Rand rankled conservatives by living her life as an exemplary feminist, even as she denied it by calling herself a “male chauvinist.” She was the breadwinner throughout her lifelong marriage. The most sharply drawn hero in “Atlas” is the extraordinarily capable female railroad executive Dagny Taggart, who is set in contrast with her boss, her incompetent brother James. She’s the woman who deserves the man’s job but doesn’t have it; he’s the man who has the job but doesn’t deserve it.
Rand was strongly pro-choice, speaking out for abortion rights even before Roe v. Wade. In late middle age, she became enamored of a much younger man and made up her mind to have an affair with him, having duly informed her husband and the younger man’s wife in advance. Conservatives don’t do things like that—or at least they say they don’t. . . .
She was an early opponent of the Vietnam war, once saying, “I am against the war in Vietnam and have been for years. . . . In my view we should fight fascism and communism when they come to this country.” During the ’60s she declared, “I am an enemy of racism,” and advised opponents of school busing, “If you object to sending your children to school with black children, you’ll lose for sure because right is on the other side.”
If anything, Rand’s life ought to ingratiate her to the left. . . . And in 1975 she wrote, “I urge you, as emphatically as I can, not to support the candidacy of Ronald Reagan,” primarily on the grounds that he didn’t support pure laissez-faire capitalism. But she endorsed Richard Nixon in 1968 because he supported abolition of the military draft.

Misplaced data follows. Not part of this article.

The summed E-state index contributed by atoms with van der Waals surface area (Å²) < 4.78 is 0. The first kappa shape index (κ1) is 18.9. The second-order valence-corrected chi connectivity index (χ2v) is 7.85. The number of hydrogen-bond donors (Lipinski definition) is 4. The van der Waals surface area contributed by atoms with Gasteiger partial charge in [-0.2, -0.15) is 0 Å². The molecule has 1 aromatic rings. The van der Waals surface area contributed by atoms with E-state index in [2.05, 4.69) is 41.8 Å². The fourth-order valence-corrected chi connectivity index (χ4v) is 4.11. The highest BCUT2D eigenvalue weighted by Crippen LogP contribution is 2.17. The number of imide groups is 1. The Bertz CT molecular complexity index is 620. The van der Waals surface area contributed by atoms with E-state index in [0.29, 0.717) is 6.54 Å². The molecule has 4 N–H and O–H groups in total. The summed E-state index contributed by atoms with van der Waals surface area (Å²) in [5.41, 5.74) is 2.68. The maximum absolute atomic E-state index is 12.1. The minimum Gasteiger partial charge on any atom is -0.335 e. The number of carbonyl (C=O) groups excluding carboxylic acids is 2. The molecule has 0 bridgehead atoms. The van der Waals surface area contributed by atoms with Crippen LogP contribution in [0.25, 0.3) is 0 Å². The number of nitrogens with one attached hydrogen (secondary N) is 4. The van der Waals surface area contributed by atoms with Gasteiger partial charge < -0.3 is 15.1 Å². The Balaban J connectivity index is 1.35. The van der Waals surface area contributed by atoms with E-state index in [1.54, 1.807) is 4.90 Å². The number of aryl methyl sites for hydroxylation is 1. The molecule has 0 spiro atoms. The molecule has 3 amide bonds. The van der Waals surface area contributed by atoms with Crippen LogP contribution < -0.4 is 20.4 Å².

Yes, Ayn Rand was a great writer, but personally, she was no hero. As is the case with almost everyone the right embraces these days, she was a personality, not principled.
Unless you pick principles over personalities, you will always lose. . . even if you “win” the thrones of power. False idols abound and have many followers. Sadly, tried and true principles do not. Those who abandon them to win elections or feel good about embracing a selfish, ambitious quitter governor and empty-headed feminist from Alaska, have nothing. They are losers. Desperate losers. And very stupid ones, too.
And Sarah Palin and Donald Trump and Sean Hannity and the like are laughing at them . . . all the way to the bank, just like “Atlas Shrugged’s” James Taggart (and the ghost of Ayn Rand from her grave).
Tags: Anti-War, Atheist, Atlas Shrugged, Atlas Shrugged movie, Atlas Shrugged: Part I, Ayn Rand, busing, Dagny Taggart, feminist, I Am John Galt: Today's Heroic Innovators Building the World and the Villainous Parasites Destroying It, James Taggart, movie, personalities, principles, pro-abortion, pro-busing, pro-choice, Ronald Reagan, Vietnam War protester, William F. Buckley